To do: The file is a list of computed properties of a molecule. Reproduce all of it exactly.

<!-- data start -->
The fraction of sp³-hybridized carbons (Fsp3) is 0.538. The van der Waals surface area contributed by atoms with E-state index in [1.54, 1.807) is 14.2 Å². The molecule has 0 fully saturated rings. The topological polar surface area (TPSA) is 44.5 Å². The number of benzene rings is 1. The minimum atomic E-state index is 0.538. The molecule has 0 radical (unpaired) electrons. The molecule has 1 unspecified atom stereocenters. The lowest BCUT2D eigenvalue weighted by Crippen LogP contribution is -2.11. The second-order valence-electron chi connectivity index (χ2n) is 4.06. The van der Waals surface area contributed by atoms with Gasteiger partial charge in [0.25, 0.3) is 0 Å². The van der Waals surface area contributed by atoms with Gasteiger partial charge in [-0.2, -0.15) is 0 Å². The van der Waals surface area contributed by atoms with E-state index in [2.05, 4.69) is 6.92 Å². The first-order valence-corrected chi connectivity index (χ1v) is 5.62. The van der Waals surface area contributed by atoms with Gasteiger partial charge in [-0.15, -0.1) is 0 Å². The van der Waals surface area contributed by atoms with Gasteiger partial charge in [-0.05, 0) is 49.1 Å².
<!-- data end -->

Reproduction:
The fraction of sp³-hybridized carbons (Fsp3) is 0.538. The van der Waals surface area contributed by atoms with E-state index in [1.54, 1.807) is 14.2 Å². The molecule has 0 fully saturated rings. The topological polar surface area (TPSA) is 44.5 Å². The number of benzene rings is 1. The minimum atomic E-state index is 0.538. The molecule has 0 radical (unpaired) electrons. The molecule has 1 unspecified atom stereocenters. The lowest BCUT2D eigenvalue weighted by Crippen LogP contribution is -2.11. The second-order valence-electron chi connectivity index (χ2n) is 4.06. The van der Waals surface area contributed by atoms with Gasteiger partial charge in [0.25, 0.3) is 0 Å². The van der Waals surface area contributed by atoms with Gasteiger partial charge in [-0.2, -0.15) is 0 Å². The van der Waals surface area contributed by atoms with E-state index in [2.05, 4.69) is 6.92 Å². The first-order valence-corrected chi connectivity index (χ1v) is 5.62. The van der Waals surface area contributed by atoms with Gasteiger partial charge in [-0.15, -0.1) is 0 Å². The van der Waals surface area contributed by atoms with Gasteiger partial charge in [-0.05, 0) is 49.1 Å².